Art Culture

(Chinatown) Many Migrations

A poem on ancestry, invisible labor, and the stories we can never forget.

in the early days of

new york’s chinatown

women coalesced into

a garment district

a labor movement

fast yellow hands forming

shapes that became metaphor

darting needle, dancing thread

the easier sewn bundles

sih yauh gai,

could earn you more—

steam-press a dress

a young woman can wear

while falling in love

my parents came to america

later that century

master’s degrees tucked into crisp shirts alongside

white colleagues—

my mother wove capacitors and diodes into green schematics

so that electricity speaks to itself

in the palm of your hand

our chinglish stitches

hyphenate space

between powerpoints

and pork feet at the super 88

i learned to sew,

after four years of family-paid

private arts education

writing english poetry about

how fast bamboo grows—

a childhood memory so foreign to me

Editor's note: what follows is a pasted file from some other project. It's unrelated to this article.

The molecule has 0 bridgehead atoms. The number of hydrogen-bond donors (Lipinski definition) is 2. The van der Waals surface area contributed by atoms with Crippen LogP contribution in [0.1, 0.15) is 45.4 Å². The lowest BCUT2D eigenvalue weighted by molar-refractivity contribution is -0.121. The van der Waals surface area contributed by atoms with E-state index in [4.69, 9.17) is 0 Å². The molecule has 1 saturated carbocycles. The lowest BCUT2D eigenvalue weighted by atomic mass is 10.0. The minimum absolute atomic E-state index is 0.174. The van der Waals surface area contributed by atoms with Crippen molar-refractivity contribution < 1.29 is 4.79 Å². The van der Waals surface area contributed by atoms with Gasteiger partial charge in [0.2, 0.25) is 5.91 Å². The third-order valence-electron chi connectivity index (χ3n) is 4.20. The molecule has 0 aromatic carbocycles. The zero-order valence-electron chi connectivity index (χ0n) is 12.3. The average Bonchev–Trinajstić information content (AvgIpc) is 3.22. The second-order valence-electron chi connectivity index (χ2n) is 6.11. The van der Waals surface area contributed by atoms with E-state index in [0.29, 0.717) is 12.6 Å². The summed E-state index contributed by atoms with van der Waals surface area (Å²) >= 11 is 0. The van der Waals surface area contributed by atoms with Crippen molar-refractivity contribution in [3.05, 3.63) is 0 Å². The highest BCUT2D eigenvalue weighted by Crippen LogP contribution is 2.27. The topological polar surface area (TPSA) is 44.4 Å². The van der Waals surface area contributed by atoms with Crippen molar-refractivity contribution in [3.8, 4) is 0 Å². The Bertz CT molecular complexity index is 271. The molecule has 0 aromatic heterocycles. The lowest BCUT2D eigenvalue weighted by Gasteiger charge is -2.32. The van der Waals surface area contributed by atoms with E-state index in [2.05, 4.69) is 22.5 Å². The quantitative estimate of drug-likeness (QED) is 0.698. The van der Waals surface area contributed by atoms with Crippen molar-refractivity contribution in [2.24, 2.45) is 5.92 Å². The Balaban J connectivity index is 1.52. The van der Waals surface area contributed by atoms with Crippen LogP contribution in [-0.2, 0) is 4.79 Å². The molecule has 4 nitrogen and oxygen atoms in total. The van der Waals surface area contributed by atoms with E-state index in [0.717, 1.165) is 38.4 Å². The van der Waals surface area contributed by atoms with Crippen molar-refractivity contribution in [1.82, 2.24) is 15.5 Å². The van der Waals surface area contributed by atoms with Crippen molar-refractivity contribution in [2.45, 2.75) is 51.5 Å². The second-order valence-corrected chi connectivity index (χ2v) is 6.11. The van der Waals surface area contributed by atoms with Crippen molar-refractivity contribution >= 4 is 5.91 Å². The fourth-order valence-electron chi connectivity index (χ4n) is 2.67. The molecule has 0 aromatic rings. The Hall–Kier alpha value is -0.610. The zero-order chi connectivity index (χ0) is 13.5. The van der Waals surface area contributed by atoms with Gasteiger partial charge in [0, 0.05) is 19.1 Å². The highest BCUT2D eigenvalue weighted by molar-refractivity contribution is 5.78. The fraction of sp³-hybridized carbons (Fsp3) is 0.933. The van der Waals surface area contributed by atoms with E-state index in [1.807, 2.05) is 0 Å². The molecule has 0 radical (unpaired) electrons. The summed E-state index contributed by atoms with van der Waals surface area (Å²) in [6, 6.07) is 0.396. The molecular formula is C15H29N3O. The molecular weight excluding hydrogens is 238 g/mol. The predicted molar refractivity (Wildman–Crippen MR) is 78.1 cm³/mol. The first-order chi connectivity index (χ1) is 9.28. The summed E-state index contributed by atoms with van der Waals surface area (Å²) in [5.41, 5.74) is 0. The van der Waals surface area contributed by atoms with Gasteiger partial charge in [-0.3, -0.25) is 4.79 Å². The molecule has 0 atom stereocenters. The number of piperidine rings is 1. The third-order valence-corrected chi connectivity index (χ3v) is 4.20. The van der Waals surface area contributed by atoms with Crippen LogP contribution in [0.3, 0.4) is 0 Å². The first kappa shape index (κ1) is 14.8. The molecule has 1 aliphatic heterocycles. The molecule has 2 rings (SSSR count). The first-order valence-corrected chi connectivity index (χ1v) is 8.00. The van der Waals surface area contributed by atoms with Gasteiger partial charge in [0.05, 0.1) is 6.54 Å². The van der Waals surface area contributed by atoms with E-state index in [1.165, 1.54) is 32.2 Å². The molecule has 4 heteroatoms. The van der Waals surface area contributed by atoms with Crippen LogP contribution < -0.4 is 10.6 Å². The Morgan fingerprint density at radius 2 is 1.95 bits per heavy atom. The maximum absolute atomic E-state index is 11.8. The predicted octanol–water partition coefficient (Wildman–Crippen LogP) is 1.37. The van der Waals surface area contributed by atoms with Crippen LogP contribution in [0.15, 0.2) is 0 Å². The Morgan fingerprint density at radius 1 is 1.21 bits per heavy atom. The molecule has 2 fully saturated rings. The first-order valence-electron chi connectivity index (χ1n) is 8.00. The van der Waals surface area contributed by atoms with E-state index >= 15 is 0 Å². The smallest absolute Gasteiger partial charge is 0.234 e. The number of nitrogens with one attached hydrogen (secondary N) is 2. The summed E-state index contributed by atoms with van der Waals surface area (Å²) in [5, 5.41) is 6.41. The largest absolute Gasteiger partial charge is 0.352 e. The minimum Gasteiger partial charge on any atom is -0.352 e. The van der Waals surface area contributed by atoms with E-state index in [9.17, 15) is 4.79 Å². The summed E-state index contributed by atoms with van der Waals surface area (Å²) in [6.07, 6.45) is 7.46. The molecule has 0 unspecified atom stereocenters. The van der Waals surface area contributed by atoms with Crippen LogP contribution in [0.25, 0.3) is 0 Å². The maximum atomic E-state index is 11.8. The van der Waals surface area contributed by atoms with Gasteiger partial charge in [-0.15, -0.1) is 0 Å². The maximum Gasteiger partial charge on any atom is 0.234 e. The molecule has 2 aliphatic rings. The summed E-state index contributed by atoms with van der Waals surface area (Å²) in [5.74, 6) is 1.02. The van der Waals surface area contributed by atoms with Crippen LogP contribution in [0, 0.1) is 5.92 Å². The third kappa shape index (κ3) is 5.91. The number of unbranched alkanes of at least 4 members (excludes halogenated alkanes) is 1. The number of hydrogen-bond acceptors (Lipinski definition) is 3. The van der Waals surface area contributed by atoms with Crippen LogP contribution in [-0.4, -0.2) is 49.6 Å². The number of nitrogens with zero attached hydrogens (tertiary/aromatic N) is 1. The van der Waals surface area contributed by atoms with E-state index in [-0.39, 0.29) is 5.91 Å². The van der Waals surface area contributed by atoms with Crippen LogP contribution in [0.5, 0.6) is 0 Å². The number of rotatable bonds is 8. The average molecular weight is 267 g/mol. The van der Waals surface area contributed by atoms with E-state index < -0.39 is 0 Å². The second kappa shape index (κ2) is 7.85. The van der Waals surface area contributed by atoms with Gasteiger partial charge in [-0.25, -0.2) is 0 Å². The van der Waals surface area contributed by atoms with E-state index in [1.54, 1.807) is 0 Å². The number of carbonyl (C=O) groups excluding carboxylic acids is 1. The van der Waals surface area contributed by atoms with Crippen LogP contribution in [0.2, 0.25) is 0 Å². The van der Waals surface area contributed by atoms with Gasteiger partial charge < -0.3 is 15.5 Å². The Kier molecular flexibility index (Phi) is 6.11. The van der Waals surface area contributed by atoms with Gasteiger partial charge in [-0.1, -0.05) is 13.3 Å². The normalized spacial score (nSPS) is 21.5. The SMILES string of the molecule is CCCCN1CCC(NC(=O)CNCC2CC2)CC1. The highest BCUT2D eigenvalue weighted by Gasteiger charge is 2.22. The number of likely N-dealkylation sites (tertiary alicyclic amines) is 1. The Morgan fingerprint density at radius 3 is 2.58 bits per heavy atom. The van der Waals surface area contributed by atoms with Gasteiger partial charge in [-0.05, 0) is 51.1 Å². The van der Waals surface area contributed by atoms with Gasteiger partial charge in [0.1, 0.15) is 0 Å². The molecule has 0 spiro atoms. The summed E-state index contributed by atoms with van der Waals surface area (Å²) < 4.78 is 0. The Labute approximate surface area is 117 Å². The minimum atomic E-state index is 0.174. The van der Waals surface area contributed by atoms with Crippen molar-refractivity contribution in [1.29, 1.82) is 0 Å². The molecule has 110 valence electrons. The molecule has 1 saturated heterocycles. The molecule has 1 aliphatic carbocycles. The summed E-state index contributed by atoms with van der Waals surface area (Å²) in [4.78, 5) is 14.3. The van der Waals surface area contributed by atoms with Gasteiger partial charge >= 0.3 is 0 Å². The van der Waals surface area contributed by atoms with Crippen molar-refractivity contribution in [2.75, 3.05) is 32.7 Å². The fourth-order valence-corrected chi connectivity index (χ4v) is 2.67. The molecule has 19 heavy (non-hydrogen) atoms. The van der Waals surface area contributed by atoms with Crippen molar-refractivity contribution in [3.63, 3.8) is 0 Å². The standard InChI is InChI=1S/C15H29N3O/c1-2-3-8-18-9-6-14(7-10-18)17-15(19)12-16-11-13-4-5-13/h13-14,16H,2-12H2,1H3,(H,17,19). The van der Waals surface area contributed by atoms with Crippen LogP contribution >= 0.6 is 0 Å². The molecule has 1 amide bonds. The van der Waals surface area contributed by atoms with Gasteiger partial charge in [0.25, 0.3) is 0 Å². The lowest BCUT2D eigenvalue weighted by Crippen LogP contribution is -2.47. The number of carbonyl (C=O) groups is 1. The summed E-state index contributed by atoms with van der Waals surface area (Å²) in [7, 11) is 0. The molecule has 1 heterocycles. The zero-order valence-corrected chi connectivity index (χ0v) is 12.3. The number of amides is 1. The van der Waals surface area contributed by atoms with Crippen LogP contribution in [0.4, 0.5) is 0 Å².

i am a tourist within it

i only know how swiftly

luxury condos materialize—

entire groves, several feet a day

a force to be reckoned with

a magnet for trust-fund whites and

crazy rich chinese

as trade war makes headlines

fabric taught me namelessness

the ways some people are artists

and others workers

needle taught me how two sides holding together with tension

can almost create the shape of a story

no one is surprised to see

slanted eyes in corporate america

yellowness weaves

convenient allegiance across lines—

professionals with macbooks extract capital from silicon pockets,

are also the adopted daughter

of a manhattan shopkeeper

placing her hand on my shoulder—

a touch that feels familiar

ni de lao jia zai naer?

“my mom is from anhui—”

extra bag is free, she insists

we are kin now, and in chinese

“home” and “family”

are the same sound

over and under—

yi shang yi xia—

hide stitch, cut thread

remembering a thousand migrations

that aren’t one’s own

Kathy Wu is a second generation Chinese-American tech worker who makes art, design, and sometimes poems. Currently thinking about class, mass production, softness, and invisible labor.

Ying Bonny Cai is a designer and researcher studying traditional garment engineering, experimenting with innovative materials, as well as collecting precious narratives. She is passionate about sharing histories and culture through a contemporary design spirit that pays homage to our earth and can reach people’s hearts. She breathes blossoms and blue skies and loves her friends indefinitely.